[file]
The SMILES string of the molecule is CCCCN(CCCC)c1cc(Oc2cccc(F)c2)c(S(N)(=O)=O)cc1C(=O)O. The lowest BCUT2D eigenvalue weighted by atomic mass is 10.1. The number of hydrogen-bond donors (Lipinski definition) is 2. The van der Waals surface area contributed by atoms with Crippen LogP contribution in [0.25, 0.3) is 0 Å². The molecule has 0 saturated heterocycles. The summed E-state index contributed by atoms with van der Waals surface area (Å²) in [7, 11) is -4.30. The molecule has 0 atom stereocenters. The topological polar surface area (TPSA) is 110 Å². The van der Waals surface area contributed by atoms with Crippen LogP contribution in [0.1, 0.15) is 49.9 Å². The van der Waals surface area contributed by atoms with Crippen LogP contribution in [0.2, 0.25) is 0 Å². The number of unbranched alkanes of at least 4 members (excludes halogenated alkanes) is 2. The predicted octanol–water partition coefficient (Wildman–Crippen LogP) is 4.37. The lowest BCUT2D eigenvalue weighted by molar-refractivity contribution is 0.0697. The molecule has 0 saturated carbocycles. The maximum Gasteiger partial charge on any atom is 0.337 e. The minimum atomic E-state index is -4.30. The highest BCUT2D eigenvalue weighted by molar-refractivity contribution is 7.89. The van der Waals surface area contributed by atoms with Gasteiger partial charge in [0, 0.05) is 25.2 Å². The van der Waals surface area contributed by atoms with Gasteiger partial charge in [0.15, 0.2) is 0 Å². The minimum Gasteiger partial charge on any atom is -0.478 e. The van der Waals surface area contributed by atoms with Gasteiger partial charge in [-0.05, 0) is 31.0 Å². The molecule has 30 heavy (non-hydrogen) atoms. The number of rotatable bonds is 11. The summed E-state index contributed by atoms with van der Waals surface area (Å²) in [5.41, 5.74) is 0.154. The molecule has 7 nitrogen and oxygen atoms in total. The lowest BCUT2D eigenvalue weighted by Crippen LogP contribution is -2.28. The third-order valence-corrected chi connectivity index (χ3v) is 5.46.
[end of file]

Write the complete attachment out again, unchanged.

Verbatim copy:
The SMILES string of the molecule is CCCCN(CCCC)c1cc(Oc2cccc(F)c2)c(S(N)(=O)=O)cc1C(=O)O. The lowest BCUT2D eigenvalue weighted by atomic mass is 10.1. The number of hydrogen-bond donors (Lipinski definition) is 2. The van der Waals surface area contributed by atoms with Crippen LogP contribution in [0.25, 0.3) is 0 Å². The molecule has 0 saturated heterocycles. The summed E-state index contributed by atoms with van der Waals surface area (Å²) in [7, 11) is -4.30. The molecule has 0 atom stereocenters. The topological polar surface area (TPSA) is 110 Å². The van der Waals surface area contributed by atoms with Crippen LogP contribution in [0.1, 0.15) is 49.9 Å². The van der Waals surface area contributed by atoms with Crippen LogP contribution in [0.2, 0.25) is 0 Å². The number of unbranched alkanes of at least 4 members (excludes halogenated alkanes) is 2. The predicted octanol–water partition coefficient (Wildman–Crippen LogP) is 4.37. The lowest BCUT2D eigenvalue weighted by molar-refractivity contribution is 0.0697. The molecule has 0 saturated carbocycles. The maximum Gasteiger partial charge on any atom is 0.337 e. The minimum atomic E-state index is -4.30. The highest BCUT2D eigenvalue weighted by molar-refractivity contribution is 7.89. The van der Waals surface area contributed by atoms with Gasteiger partial charge in [0, 0.05) is 25.2 Å². The van der Waals surface area contributed by atoms with Gasteiger partial charge in [0.15, 0.2) is 0 Å². The minimum Gasteiger partial charge on any atom is -0.478 e. The van der Waals surface area contributed by atoms with Gasteiger partial charge in [-0.05, 0) is 31.0 Å². The molecule has 30 heavy (non-hydrogen) atoms. The number of rotatable bonds is 11. The summed E-state index contributed by atoms with van der Waals surface area (Å²) in [5.41, 5.74) is 0.154. The molecule has 7 nitrogen and oxygen atoms in total. The lowest BCUT2D eigenvalue weighted by Crippen LogP contribution is -2.28. The third-order valence-corrected chi connectivity index (χ3v) is 5.46.